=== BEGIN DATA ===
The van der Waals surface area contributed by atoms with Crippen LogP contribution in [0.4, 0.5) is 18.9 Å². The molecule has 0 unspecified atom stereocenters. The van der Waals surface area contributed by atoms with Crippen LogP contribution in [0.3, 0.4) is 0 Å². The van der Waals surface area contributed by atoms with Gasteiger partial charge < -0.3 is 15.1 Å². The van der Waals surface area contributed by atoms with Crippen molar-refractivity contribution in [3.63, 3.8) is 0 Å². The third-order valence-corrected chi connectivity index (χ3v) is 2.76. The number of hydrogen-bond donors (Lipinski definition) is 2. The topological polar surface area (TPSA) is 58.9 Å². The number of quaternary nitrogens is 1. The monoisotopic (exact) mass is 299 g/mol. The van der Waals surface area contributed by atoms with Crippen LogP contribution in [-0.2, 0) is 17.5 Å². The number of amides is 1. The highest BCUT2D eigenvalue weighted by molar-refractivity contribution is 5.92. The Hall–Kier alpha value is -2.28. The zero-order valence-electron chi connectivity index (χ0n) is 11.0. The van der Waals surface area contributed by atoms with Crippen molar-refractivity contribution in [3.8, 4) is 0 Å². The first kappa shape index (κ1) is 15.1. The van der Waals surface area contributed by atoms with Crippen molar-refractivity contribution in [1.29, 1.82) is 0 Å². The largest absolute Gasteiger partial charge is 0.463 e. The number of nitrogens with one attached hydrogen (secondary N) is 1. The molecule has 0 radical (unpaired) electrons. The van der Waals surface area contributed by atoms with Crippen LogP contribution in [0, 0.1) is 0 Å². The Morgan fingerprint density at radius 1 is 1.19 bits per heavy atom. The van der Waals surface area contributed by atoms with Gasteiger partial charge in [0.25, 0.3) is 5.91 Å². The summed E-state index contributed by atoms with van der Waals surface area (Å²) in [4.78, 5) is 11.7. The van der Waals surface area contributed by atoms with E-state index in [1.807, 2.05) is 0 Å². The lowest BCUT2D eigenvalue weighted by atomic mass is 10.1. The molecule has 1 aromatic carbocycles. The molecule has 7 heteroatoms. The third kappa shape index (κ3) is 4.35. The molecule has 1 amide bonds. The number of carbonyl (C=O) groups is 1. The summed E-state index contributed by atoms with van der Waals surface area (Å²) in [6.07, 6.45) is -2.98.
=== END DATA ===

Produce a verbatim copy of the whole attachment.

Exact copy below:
The van der Waals surface area contributed by atoms with Crippen LogP contribution in [0.4, 0.5) is 18.9 Å². The molecule has 0 unspecified atom stereocenters. The van der Waals surface area contributed by atoms with Crippen LogP contribution in [0.3, 0.4) is 0 Å². The van der Waals surface area contributed by atoms with Gasteiger partial charge < -0.3 is 15.1 Å². The van der Waals surface area contributed by atoms with Crippen molar-refractivity contribution in [3.63, 3.8) is 0 Å². The third-order valence-corrected chi connectivity index (χ3v) is 2.76. The number of hydrogen-bond donors (Lipinski definition) is 2. The topological polar surface area (TPSA) is 58.9 Å². The number of quaternary nitrogens is 1. The monoisotopic (exact) mass is 299 g/mol. The van der Waals surface area contributed by atoms with Crippen LogP contribution in [-0.2, 0) is 17.5 Å². The number of amides is 1. The highest BCUT2D eigenvalue weighted by molar-refractivity contribution is 5.92. The Hall–Kier alpha value is -2.28. The zero-order valence-electron chi connectivity index (χ0n) is 11.0. The van der Waals surface area contributed by atoms with Crippen molar-refractivity contribution in [3.8, 4) is 0 Å². The first kappa shape index (κ1) is 15.1. The van der Waals surface area contributed by atoms with Crippen molar-refractivity contribution in [1.29, 1.82) is 0 Å². The largest absolute Gasteiger partial charge is 0.463 e. The number of nitrogens with one attached hydrogen (secondary N) is 1. The molecule has 0 radical (unpaired) electrons. The van der Waals surface area contributed by atoms with Crippen LogP contribution in [0, 0.1) is 0 Å². The Morgan fingerprint density at radius 1 is 1.19 bits per heavy atom. The van der Waals surface area contributed by atoms with Gasteiger partial charge in [0.25, 0.3) is 5.91 Å². The summed E-state index contributed by atoms with van der Waals surface area (Å²) in [4.78, 5) is 11.7. The van der Waals surface area contributed by atoms with E-state index in [1.807, 2.05) is 0 Å². The lowest BCUT2D eigenvalue weighted by atomic mass is 10.1. The molecule has 1 aromatic carbocycles. The molecule has 7 heteroatoms. The third kappa shape index (κ3) is 4.35. The molecule has 1 amide bonds. The number of carbonyl (C=O) groups is 1. The summed E-state index contributed by atoms with van der Waals surface area (Å²) in [6.07, 6.45) is -2.98.